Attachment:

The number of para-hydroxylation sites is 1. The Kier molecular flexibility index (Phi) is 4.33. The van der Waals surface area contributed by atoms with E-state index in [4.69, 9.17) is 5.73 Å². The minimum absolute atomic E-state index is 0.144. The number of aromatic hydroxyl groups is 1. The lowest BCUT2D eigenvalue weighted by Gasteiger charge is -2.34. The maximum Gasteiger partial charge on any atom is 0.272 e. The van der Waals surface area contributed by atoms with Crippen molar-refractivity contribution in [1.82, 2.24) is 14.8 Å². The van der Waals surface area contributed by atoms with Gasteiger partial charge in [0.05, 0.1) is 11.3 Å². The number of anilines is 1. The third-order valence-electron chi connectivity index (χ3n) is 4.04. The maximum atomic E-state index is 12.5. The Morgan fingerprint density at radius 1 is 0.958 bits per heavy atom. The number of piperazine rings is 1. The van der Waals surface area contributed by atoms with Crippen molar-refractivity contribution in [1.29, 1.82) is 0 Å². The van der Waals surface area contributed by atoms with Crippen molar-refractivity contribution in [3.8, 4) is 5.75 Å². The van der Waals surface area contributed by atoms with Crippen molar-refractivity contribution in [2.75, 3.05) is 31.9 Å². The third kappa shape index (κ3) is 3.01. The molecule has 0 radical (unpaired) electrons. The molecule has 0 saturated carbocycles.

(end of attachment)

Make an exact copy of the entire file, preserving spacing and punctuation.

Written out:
The number of para-hydroxylation sites is 1. The Kier molecular flexibility index (Phi) is 4.33. The van der Waals surface area contributed by atoms with E-state index in [4.69, 9.17) is 5.73 Å². The minimum absolute atomic E-state index is 0.144. The number of aromatic hydroxyl groups is 1. The lowest BCUT2D eigenvalue weighted by Gasteiger charge is -2.34. The maximum Gasteiger partial charge on any atom is 0.272 e. The van der Waals surface area contributed by atoms with Crippen molar-refractivity contribution in [1.82, 2.24) is 14.8 Å². The van der Waals surface area contributed by atoms with Gasteiger partial charge in [0.05, 0.1) is 11.3 Å². The number of anilines is 1. The third-order valence-electron chi connectivity index (χ3n) is 4.04. The maximum atomic E-state index is 12.5. The Morgan fingerprint density at radius 1 is 0.958 bits per heavy atom. The number of piperazine rings is 1. The van der Waals surface area contributed by atoms with Crippen molar-refractivity contribution in [1.29, 1.82) is 0 Å². The van der Waals surface area contributed by atoms with Crippen molar-refractivity contribution in [3.8, 4) is 5.75 Å². The van der Waals surface area contributed by atoms with Crippen molar-refractivity contribution in [2.75, 3.05) is 31.9 Å². The third kappa shape index (κ3) is 3.01. The molecule has 0 radical (unpaired) electrons. The molecule has 0 saturated carbocycles.